Of a Happy Life/Book XII
|←Book XI||Of a Happy Life (1900) by , translated by Aubrey Stewart
|From the Bohn's Classical Library Edition of L. Annaeus Seneca, Minor Dialogs Together with the Dialog "On Clemency"; George Bell and Sons, London, 1900|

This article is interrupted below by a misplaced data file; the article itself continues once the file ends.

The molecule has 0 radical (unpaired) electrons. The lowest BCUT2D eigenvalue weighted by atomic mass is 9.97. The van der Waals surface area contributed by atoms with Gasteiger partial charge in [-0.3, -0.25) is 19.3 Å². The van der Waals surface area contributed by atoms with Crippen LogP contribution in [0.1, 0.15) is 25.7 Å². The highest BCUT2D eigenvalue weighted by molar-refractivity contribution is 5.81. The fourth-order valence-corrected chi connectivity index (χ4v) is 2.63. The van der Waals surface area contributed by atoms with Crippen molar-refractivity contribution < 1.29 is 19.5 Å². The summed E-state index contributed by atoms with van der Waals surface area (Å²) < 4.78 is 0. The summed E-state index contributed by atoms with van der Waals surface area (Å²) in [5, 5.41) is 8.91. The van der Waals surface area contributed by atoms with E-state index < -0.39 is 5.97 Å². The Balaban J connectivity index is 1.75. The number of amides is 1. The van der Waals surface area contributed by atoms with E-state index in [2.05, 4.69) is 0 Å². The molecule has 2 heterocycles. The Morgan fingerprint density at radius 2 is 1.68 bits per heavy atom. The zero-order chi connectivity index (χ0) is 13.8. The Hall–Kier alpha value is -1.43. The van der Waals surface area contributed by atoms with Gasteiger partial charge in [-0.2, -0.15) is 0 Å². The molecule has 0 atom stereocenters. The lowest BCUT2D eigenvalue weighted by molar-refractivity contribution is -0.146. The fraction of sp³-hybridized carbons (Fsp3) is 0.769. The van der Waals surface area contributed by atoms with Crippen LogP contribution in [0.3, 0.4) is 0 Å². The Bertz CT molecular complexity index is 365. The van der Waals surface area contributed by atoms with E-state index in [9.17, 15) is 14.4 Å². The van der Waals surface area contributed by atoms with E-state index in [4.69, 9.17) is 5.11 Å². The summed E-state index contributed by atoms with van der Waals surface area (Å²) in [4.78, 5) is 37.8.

"They are ill at ease," replies he, " because many things arise which distract their thoughts, and their minds are disquieted by conflicting opinions." I admit that this is true: still these very men, foolish, inconsistent, and certain to feel remorse as they are, do nevertheless receive great pleasure, and we must allow that in so doing they are as far from feeling any trouble as they are from forming a right judgment, and that, as is the case with many people, they are possessed by a merry madness, and laugh while they rave. The pleasures of wise men, on the other hand, are mild, decorous, verging on dullness, kept under restraint and scarcely noticeable, and are neither invited to come nor received with honour when they come of their own accord, nor are they welcomed with any delight by those whom they visit, who mix them up with their lives and fill up empty spaces with them, like an amusing farce in the intervals of serious business. Let them no longer, then, join incongruous matters together, or connect pleasure with virtue, a mistake whereby they court the worst of men. The reckless profligate, always in liquor and belching out the fumes of wine, believes that he lives with virtue, because he knows that he lives with pleasure, for he hears it said that pleasure cannot exist apart from virtue; consequently he dubs his vices with the title of wisdom and parades all that he ought to conceal. So, men are not encouraged by Epicurus to run riot, but the vicious hide their excesses in the lap of philosophy, and flock to the schools in which they hear the praises of pleasure. They do not consider how sober and temperate — for so, by Hercules, I believe it to be — that " pleasure " of Epicurus is, but they rush at his mere name, seeking to obtain some protection and cloak for their vices. They lose, therefore, the one virtue which their evil life possessed, that of being ashamed of doing wrong: for they praise what they used to blush at, and boast of their vices. Thus modesty can never reassert itself, when shameful idleness is dignified with an honourable name. The reason why that praise which your school lavishes upon pleasure is so hurtful, is because the honourable part of its teaching passes unnoticed, but the degrading part is seen by all.